Trudeau talks Climate Change in Paris, soft-peddles Energy East in Montreal
In November, 2015 at the COP21 climate change negotiations in Paris, Team Canada turned over a new leaf, led by Catherine McKenna, our new Minister of Environment and Climate Change. It’s was a new day! Finally sound Science and Reason prevailed over appeals to our base caveman brain, to our fear of change and loss. As with other inconvenient scientific truths from the heliocentric universe to natural selection, man-made climate change would henceforth be an integral part of all public policy going forward. Well, that was the storyline put forward by the new Trudeau cabinet through the end of 2015, anyway.
A quick look at the recent tight rope walking by Montreal mayor Denis Coderre over TransCanada Pipeline’s proposed Energy East project shows us how uncertain Canada’s renewed commitment to climate justice and environmental protection may really be. This Winston Churchill quote seems appropriate: “Men occasionally stumble over the truth, but most of them pick themselves up and hurry off as if nothing had happened.”
In recent days, a posse of Montreal-area mayors led by Coderre announced that TransCanada’s proposed Energy East diluted bitumen pipeline ought not to pass through their communities. It was a predictable political stand, since Quebeckers are more highly aware of threats to the environment than many other Canadians.
Quebeckers were horrified and outraged by the rail accident and massive explosion that devastated the town of Lac Megantic in the summer of 2013. That particular disaster involved what were probably under-designed rail cars carrying relatively volatile crude oil from the Bakken Formation from North Dakota to the Irving oil refinery in New Brunswick.
In the aftermath of the decimation of Lac Megantic, the Quebec public is looking more closely than ever at all transport of fossil fuels, whether by rail or pipeline. People are more aware than ever of horrific spills from other tar sands pipelines in the USA, particularly the spill from Enbridge Line 6B that despoiled the Kalamazoo River in the summer of 2010. The Kalamazoo River cleanup ordered by the US Environmental Protection Agency continued for more than four years and was the costliest onshore cleanup project ever undertaken in USA, with costs estimated at US $767 million.
Within 24 hours of the mayors’ announcement, Coderre held a press conference together with his former Liberal Party colleague, Prime Minister Justin Trudeau. In spite of all of the broad-based public support and the widespread concern in Quebec, it is not clear if Coderre had won an audience with Trudeau or if was he was being brought to heel regarding Energy East. Suddenly, Coderre was striking a conciliatory tone in his remarks and calling for a “balanced approach.” It appeared as though someone got to Coderre and explained to him that the fight against climate change is politically complicated for Trudeau.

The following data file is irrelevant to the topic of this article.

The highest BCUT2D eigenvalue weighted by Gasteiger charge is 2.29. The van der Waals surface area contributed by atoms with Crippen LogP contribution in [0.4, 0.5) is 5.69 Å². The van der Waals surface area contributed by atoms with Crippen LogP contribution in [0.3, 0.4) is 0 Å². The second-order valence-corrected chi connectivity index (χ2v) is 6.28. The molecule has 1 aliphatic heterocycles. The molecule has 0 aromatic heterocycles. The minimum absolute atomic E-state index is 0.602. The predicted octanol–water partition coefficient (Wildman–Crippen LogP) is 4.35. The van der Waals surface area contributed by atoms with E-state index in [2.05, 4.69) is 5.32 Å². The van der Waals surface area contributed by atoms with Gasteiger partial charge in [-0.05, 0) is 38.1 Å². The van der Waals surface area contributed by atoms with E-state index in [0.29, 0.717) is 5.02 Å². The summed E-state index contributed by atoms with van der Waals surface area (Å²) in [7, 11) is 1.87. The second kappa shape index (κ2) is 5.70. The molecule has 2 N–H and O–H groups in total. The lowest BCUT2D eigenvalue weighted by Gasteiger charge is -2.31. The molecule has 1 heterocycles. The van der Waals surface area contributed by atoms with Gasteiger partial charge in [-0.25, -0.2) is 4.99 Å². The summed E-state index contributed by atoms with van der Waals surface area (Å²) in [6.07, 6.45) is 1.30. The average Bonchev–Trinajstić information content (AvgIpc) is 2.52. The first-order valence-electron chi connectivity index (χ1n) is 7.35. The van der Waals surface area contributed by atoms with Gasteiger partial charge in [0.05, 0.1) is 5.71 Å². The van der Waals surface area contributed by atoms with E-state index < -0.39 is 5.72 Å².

What happened? Following Coderre’s latest remarks, Trudeau was called out in the media by Rona Ambrose, the interim Conservative leader. Ambrose likened Trudeau’s lack of advocacy on behalf of oil rich Alberta to the National Energy Program of his late father, former Prime Minister Pierre Trudeau. According to Ambrose, "The prime minister should stop using his cellphone for selfies with Leo DiCaprio and pick it up and call Denis Coderre to fight for natural resource jobs." Ambrose made an appeal to some primal emotions and it was a zinger tailor made for the TV news.
Trudeau’s only counter-appeals to emotion were in the name of his typically fuzzy notion of the unity of projects, people and dollars. Among other things, Trudeau said, “My responsibility as prime minister is to make sure that on national projects, we're behaving in a way that both contributes to the economy, to a secure environment, to bringing people together and mostly to creating a better future.”
I interpret Trudeau’s remarks, and absence of a reference to the urgency of fighting climate change to mean that Trudeau is actively looking for a way to get Energy East approved. Remember that Trudeau’s campaign co-chair, Dan Gagnier, resigned just days before the October election when it was revealed that Gagnier had been influence peddling with five contacts at TransCanada Pipelines using email, pro-actively suggesting ways to lobby a new government to keep Energy East on schedule.
This is not the first time that Trudeau has chosen to speak one language on climate change in Europe and another at home. We all know that Parisian French is a little different than that spoken in Quebec, but Trudeau needs to stop pretending that he can talk his way around the biggest global challenge of our time: man-made climate change.